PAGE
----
In the tech world, trying to replace two devices with one often leads to compromises, but in this case I don’t think the unusual size choice is going to end up putting many people off. For my personal tablet use I prefer an iPad Mini for most uses, turning to the larger iPad Air only for things like playing movies for the kids.

After spending many mornings catching up on the news and e-mail, I found the Nexus 9 was just fine for holding in one hand and the slightly larger display meant less zooming in on text. At the same time, it was large enough that it was still good for watching movies. The only caveat there is that if you’re used to a 16:10 aspect ratio tablet, the Nexus 9 with its 4:3 display will make widescreen movies seem even smaller with black bars on top and bottom.

I think that’s a worthwhile trade-off because the 4:3 display is more useful for just about everything else, but if video is a big deal to you, this may not be your tablet.

K1.jpgHigh Performance

HTC chose Nvidia’s Tegra K1 64-bit CPU instead of the usual Snapdragon, and while I’m not sure which one would win out in a benchmarks war, Android Lollipop performed flawlessly. So no second-guessing HTC on that point. Navigating, launching apps, streaming video or playing games —everything was smooth with no lag or hesitation.

The display is a QXGA (2048 x 1536) resolution IPS LCD. That’s 288 pixels-per-inch, which is slightly sharper than the iPad Air’s 264 ppi, but not as good as the iPad Mini’s 326 ppi. It’s also under last year’s Nexus 7, which had 323 ppi. It doesn’t have the contrast or quite the same brightness as the iPad or many Samsung tablets, but the display is still nothing to complain about. I think most people would be more than happy with it.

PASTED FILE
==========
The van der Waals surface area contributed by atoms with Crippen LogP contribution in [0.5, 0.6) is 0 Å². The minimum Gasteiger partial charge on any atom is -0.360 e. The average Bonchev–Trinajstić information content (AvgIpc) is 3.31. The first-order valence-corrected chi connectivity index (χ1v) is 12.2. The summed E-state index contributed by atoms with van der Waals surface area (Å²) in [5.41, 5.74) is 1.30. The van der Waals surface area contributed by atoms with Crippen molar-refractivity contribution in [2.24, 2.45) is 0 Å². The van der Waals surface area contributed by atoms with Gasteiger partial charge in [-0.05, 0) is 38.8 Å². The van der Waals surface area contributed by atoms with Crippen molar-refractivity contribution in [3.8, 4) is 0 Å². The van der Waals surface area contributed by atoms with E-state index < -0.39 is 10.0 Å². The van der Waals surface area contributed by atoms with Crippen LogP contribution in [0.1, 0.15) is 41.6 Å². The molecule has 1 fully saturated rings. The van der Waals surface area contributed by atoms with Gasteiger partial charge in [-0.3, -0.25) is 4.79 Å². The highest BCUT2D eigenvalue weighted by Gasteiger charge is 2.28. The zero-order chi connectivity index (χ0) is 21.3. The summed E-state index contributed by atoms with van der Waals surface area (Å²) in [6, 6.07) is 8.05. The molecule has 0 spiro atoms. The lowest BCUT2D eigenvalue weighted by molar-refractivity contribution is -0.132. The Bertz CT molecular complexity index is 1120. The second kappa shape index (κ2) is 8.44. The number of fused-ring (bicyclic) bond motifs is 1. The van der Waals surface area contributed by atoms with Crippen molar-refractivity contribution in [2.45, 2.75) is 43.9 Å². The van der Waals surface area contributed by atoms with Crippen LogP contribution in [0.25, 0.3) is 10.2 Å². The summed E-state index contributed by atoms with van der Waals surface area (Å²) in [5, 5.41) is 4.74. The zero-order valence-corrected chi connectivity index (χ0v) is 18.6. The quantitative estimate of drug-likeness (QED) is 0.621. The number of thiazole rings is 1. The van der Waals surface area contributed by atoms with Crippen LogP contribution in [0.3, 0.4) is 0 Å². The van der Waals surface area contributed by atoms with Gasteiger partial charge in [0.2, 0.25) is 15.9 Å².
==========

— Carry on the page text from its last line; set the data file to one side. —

It’s accompanied by HTC’s BoomSound, dual front-facing speakers. Between the display and the speakers, this tablet does well at multimedia. 

If you’re a tablet photo-taking kind of person, you’ll be happy to know HTC upped the image sensor on the primary camera from the 5MP Nexus 7 version to 8MP. What can I say, it takes photos and does a decent job of it. There’s auto focus and a flash and the results are on par with many smartphones.

Battery life was a bit under what I’d see from my iPads, usually ranging from 8 to 9 hours of use. That’s with some pretty high intensity stuff, like constantly streaming HD movies. 

nexus 9 in hand.jpgHigh Quality Build

Google tends to position its Nexus gear as being inexpensive compared to the competition and that can lead to perceptions that build quality isn’t on par with more expensive tablets.

The Nexus 9 was well put together and certainly not unattractive. It’s a little on the thick side if you compare it to the Galaxy Tab S or iPad Air, but we’re talking a few millimetres. I found a few rough edges on the aluminum frame and the power button was too recessed for my liking (making it tough to locate by feel), but this is by no means a cheap feeling or looking tablet.